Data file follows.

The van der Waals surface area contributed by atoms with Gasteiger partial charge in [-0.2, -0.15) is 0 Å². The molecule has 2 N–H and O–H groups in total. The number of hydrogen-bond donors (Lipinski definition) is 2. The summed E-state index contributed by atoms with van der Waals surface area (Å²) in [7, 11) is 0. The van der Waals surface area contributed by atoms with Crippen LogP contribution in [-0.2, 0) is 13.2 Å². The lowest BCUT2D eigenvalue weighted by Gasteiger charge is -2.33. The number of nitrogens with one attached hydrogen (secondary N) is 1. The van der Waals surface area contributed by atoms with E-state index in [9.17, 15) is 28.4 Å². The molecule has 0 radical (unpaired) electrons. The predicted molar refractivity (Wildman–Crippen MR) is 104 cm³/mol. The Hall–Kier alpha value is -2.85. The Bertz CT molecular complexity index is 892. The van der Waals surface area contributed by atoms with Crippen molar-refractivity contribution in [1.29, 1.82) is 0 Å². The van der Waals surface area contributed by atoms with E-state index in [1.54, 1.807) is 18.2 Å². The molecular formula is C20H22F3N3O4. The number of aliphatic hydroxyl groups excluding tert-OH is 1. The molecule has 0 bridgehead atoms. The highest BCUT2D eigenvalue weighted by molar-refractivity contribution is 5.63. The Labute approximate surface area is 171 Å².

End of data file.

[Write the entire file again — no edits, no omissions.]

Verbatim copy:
The van der Waals surface area contributed by atoms with Gasteiger partial charge in [-0.2, -0.15) is 0 Å². The molecule has 2 N–H and O–H groups in total. The number of hydrogen-bond donors (Lipinski definition) is 2. The summed E-state index contributed by atoms with van der Waals surface area (Å²) in [7, 11) is 0. The van der Waals surface area contributed by atoms with Crippen LogP contribution in [-0.2, 0) is 13.2 Å². The lowest BCUT2D eigenvalue weighted by Gasteiger charge is -2.33. The number of nitrogens with one attached hydrogen (secondary N) is 1. The van der Waals surface area contributed by atoms with E-state index in [9.17, 15) is 28.4 Å². The molecule has 0 radical (unpaired) electrons. The predicted molar refractivity (Wildman–Crippen MR) is 104 cm³/mol. The Hall–Kier alpha value is -2.85. The Bertz CT molecular complexity index is 892. The van der Waals surface area contributed by atoms with Crippen molar-refractivity contribution in [1.29, 1.82) is 0 Å². The van der Waals surface area contributed by atoms with E-state index in [1.54, 1.807) is 18.2 Å². The molecular formula is C20H22F3N3O4. The number of aliphatic hydroxyl groups excluding tert-OH is 1. The molecule has 0 bridgehead atoms. The highest BCUT2D eigenvalue weighted by molar-refractivity contribution is 5.63. The Labute approximate surface area is 171 Å².